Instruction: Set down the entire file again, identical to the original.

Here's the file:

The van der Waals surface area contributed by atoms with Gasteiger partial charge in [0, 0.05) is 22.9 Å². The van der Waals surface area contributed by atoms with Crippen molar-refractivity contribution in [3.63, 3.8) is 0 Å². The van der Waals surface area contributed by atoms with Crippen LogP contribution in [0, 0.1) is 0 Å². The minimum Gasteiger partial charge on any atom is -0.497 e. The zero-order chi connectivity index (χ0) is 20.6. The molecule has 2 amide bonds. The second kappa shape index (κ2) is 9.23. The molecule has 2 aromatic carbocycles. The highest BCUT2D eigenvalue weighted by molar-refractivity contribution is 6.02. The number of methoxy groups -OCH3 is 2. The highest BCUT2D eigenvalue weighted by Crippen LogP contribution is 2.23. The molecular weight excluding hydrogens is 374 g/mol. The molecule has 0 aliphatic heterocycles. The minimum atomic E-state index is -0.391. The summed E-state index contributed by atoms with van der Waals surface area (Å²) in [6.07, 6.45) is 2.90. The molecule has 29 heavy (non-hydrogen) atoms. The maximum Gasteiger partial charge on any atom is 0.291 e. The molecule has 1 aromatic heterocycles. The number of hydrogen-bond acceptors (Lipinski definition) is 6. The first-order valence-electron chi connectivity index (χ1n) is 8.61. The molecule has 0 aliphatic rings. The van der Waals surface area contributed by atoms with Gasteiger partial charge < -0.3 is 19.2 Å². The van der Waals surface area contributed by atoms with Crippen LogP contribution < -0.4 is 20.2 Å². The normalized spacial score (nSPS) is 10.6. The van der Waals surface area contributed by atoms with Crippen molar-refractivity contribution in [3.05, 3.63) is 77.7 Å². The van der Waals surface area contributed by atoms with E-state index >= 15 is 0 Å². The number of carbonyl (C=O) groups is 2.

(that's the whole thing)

The van der Waals surface area contributed by atoms with Gasteiger partial charge in [0, 0.05) is 22.9 Å². The van der Waals surface area contributed by atoms with Crippen molar-refractivity contribution in [3.63, 3.8) is 0 Å². The van der Waals surface area contributed by atoms with Crippen LogP contribution in [0, 0.1) is 0 Å². The minimum Gasteiger partial charge on any atom is -0.497 e. The zero-order chi connectivity index (χ0) is 20.6. The molecule has 2 amide bonds. The second kappa shape index (κ2) is 9.23. The molecule has 2 aromatic carbocycles. The highest BCUT2D eigenvalue weighted by molar-refractivity contribution is 6.02. The number of methoxy groups -OCH3 is 2. The highest BCUT2D eigenvalue weighted by Crippen LogP contribution is 2.23. The molecular weight excluding hydrogens is 374 g/mol. The molecule has 0 aliphatic heterocycles. The minimum atomic E-state index is -0.391. The summed E-state index contributed by atoms with van der Waals surface area (Å²) in [6.07, 6.45) is 2.90. The molecule has 29 heavy (non-hydrogen) atoms. The maximum Gasteiger partial charge on any atom is 0.291 e. The molecule has 1 aromatic heterocycles. The number of hydrogen-bond acceptors (Lipinski definition) is 6. The first-order valence-electron chi connectivity index (χ1n) is 8.61. The molecule has 0 aliphatic rings. The van der Waals surface area contributed by atoms with Gasteiger partial charge < -0.3 is 19.2 Å². The van der Waals surface area contributed by atoms with Crippen LogP contribution < -0.4 is 20.2 Å². The normalized spacial score (nSPS) is 10.6. The van der Waals surface area contributed by atoms with Crippen molar-refractivity contribution in [3.05, 3.63) is 77.7 Å². The van der Waals surface area contributed by atoms with E-state index >= 15 is 0 Å². The number of carbonyl (C=O) groups is 2.